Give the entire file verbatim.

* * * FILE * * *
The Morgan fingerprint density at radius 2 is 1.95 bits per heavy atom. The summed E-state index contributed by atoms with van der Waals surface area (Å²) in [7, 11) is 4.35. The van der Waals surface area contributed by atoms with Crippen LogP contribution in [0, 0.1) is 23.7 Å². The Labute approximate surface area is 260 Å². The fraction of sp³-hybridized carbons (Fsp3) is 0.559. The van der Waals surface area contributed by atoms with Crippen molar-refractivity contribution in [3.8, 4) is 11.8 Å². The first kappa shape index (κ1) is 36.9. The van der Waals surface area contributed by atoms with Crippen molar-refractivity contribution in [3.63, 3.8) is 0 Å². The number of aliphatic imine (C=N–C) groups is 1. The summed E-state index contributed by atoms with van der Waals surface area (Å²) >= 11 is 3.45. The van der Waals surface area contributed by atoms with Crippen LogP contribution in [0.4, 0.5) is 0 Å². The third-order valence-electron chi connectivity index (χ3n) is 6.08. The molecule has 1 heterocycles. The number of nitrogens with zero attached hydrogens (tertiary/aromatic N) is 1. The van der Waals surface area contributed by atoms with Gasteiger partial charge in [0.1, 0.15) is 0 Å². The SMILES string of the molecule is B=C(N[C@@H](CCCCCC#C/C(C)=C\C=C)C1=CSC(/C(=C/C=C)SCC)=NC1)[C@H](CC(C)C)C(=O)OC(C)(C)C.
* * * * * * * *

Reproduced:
The Morgan fingerprint density at radius 2 is 1.95 bits per heavy atom. The summed E-state index contributed by atoms with van der Waals surface area (Å²) in [7, 11) is 4.35. The van der Waals surface area contributed by atoms with Crippen LogP contribution in [0, 0.1) is 23.7 Å². The Labute approximate surface area is 260 Å². The fraction of sp³-hybridized carbons (Fsp3) is 0.559. The van der Waals surface area contributed by atoms with Crippen molar-refractivity contribution in [3.8, 4) is 11.8 Å². The first kappa shape index (κ1) is 36.9. The van der Waals surface area contributed by atoms with Crippen molar-refractivity contribution in [3.63, 3.8) is 0 Å². The number of aliphatic imine (C=N–C) groups is 1. The summed E-state index contributed by atoms with van der Waals surface area (Å²) >= 11 is 3.45. The van der Waals surface area contributed by atoms with Crippen LogP contribution in [0.4, 0.5) is 0 Å². The third-order valence-electron chi connectivity index (χ3n) is 6.08. The molecule has 1 heterocycles. The number of nitrogens with zero attached hydrogens (tertiary/aromatic N) is 1. The van der Waals surface area contributed by atoms with Gasteiger partial charge in [0.1, 0.15) is 0 Å². The SMILES string of the molecule is B=C(N[C@@H](CCCCCC#C/C(C)=C\C=C)C1=CSC(/C(=C/C=C)SCC)=NC1)[C@H](CC(C)C)C(=O)OC(C)(C)C.